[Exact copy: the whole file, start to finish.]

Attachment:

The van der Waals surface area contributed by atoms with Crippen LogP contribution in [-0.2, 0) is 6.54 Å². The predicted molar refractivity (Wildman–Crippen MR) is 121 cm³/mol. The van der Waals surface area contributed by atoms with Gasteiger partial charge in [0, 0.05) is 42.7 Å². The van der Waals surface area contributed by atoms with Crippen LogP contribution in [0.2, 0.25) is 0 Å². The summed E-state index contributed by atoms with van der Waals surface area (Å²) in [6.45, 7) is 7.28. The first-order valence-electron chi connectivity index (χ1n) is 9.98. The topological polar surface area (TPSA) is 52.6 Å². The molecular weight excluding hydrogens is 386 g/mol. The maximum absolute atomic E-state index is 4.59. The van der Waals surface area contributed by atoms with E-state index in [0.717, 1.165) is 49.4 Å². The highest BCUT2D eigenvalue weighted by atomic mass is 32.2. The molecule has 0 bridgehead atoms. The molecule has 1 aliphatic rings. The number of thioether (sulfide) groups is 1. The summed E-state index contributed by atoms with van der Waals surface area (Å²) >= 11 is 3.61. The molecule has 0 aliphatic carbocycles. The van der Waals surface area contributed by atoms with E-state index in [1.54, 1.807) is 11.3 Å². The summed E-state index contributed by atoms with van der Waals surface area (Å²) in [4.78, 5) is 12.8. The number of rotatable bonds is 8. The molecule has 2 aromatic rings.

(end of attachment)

The van der Waals surface area contributed by atoms with Crippen LogP contribution in [-0.2, 0) is 6.54 Å². The predicted molar refractivity (Wildman–Crippen MR) is 121 cm³/mol. The van der Waals surface area contributed by atoms with Gasteiger partial charge in [0, 0.05) is 42.7 Å². The van der Waals surface area contributed by atoms with Crippen LogP contribution in [0.2, 0.25) is 0 Å². The summed E-state index contributed by atoms with van der Waals surface area (Å²) in [6.45, 7) is 7.28. The first-order valence-electron chi connectivity index (χ1n) is 9.98. The topological polar surface area (TPSA) is 52.6 Å². The molecular weight excluding hydrogens is 386 g/mol. The maximum absolute atomic E-state index is 4.59. The van der Waals surface area contributed by atoms with E-state index in [0.717, 1.165) is 49.4 Å². The highest BCUT2D eigenvalue weighted by atomic mass is 32.2. The molecule has 0 bridgehead atoms. The molecule has 1 aliphatic rings. The number of thioether (sulfide) groups is 1. The summed E-state index contributed by atoms with van der Waals surface area (Å²) >= 11 is 3.61. The molecule has 0 aliphatic carbocycles. The van der Waals surface area contributed by atoms with E-state index in [1.54, 1.807) is 11.3 Å². The summed E-state index contributed by atoms with van der Waals surface area (Å²) in [4.78, 5) is 12.8. The number of rotatable bonds is 8. The molecule has 2 aromatic rings.